811.20 Defense (M) Bolivia/9–1644: Telegram

The Chargé in Bolivia ( McLaughlin ) to the Secretary of State

1674. From McConaughy. In McLaughlin’s absence from the city Foreign Minister68 summoned me to Foreign Office last evening to discuss the tin price negotiations. He read me the substance of a telegram he had just sent Dorado69 which may be summarized as follows:

It must be conceded that the working and living conditions of the mining laborers to date are no better under the Villarroel government than they were under the Peñaranda Government.
The present Bolivian Government has a specific obligation to the Bolivian mine laborers to better their circumstances and cannot justify its continuance in office without discharging this obligation.
The United States as an Ally of Bolivia in the war against the Axis is bound to render economic assistance to Bolivia to maintain the political and financial stability of the country. This obligation is made greater by the sacrifices Bolivia has made in supplying rubber, cinchona bark and quinine sulphate to the United States for the use of the United Nations at prices lower than could have been obtained from Argentina and elsewhere; and by the price reductions and cessation of purchases by the United States of minerals such as tungsten, antimony, copper and lead which have greatly reduced the revenues accruing to the Bolivian Government.
The Bolivian Government recognizes the right of Bolivian mine owners to a reasonable return on their investment and is prepared to accord them a portion of the anticipated tin price increase if they cannot make a profit on the basis of a 60 cent tin price.
Any price increase granted to the mine owners would be deducted from the fund intended to be set aside for social benefits and would not call for an increase in the price proposed by the Bolivian Government namely 66 cents.
The Foreign Minister is prepared to go to the United States in the near future on a temporary special mission to negotiate a new tin price contract if such action appears desirable.
He would not be accompanied by any other Cabinet Minister and would take with him only advisers at the technical level.

Embassy comment. Andrade’s decision to put out this feeler was probably prompted by reports that Dorado’s proposal to increase the tin price was coolly received by FEA representatives at the first meeting. While Andrade did not specifically ask me to ascertain the Department’s attitude toward his prospective trip to the United [Page 488] States I inferred that he wished to sound out Department in this regard unofficially and indirectly. No doubt he would welcome some expression from Department as to the expediency of his proceeding to the United States at this time. Accordingly an indication of Department’s reaction to this suggestion would be helpful to the Embassy in its further conversations with Andrade.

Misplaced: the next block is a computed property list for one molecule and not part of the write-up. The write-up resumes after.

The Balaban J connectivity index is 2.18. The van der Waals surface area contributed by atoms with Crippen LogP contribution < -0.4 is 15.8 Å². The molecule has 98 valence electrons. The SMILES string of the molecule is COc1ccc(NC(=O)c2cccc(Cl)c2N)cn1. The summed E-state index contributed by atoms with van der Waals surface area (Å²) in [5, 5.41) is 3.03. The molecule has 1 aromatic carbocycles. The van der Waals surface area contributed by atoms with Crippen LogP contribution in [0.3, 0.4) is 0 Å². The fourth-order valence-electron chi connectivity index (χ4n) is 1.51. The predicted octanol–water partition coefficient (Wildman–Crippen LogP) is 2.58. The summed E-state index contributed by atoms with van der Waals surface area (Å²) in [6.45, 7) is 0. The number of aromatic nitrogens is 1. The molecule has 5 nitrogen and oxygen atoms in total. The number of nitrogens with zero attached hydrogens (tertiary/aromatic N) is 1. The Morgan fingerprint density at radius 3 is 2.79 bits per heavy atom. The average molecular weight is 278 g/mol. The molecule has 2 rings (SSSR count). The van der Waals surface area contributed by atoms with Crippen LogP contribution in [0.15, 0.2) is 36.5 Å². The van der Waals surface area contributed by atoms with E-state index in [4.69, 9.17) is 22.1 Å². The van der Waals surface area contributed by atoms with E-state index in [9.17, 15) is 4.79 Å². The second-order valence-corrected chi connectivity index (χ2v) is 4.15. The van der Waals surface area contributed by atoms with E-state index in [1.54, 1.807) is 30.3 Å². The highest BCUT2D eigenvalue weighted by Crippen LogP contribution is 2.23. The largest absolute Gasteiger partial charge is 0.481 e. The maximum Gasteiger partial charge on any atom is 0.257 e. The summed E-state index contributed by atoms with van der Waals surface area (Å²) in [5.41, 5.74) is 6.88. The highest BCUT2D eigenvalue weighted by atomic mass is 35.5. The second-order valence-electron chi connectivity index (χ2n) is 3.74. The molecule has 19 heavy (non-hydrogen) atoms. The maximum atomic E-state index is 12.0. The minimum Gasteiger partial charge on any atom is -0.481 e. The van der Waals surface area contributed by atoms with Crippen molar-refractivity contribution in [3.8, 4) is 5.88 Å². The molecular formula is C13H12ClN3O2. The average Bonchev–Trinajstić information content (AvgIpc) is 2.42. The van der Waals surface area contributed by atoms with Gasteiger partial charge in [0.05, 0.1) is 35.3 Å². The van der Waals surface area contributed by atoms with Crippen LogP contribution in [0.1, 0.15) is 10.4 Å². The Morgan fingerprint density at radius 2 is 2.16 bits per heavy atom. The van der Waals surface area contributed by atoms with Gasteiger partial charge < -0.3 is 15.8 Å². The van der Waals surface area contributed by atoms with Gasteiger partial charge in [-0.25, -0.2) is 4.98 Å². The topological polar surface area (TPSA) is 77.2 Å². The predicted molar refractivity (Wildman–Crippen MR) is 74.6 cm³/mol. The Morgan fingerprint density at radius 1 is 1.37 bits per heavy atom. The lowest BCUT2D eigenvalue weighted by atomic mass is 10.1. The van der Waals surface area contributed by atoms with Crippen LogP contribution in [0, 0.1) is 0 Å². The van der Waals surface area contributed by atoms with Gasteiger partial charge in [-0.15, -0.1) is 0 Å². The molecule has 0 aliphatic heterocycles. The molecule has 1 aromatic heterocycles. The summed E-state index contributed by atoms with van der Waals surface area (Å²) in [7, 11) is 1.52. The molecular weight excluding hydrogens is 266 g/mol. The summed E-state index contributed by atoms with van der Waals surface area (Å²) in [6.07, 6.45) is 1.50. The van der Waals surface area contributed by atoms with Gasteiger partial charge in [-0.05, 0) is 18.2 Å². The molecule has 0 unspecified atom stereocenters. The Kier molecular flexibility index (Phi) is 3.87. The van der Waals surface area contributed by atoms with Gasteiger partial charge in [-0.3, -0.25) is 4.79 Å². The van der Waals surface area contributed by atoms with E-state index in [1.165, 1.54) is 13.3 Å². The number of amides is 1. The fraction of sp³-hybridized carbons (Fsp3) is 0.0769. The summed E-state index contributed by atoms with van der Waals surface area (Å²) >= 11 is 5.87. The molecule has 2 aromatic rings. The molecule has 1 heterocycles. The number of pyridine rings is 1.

While I of course did not agree to venture any opinion as to the propriety of the projected mission I took the occasion to point out to the Foreign Minister that if such a trip should materialize he would be in a better position to show the effectiveness of Bolivia’s participation in the war efforts of the United Nations if the National Convention should first approve the decrees providing for the expropriation of Axis firms, and if the numerous knotty problems attendant upon our rubber procurement program which are aggravated by the uncooperative attitude of the Minister of Commerce could be resolved forthwith.

A further account of this conversation will be given in following telegrams. [McConaughy.]

  1. The replacement of Enrique Baldivieso by Victor Andrade as Foreign Minister was announced on August 8, 1944. On October 30, 1944, Gustavo Chacón took over the direction of the Foreign Office, when Andrade was named as Bolivian Ambassador to the United States.
  2. Carlos Dorado, Counselor of the Bolivian Embassy.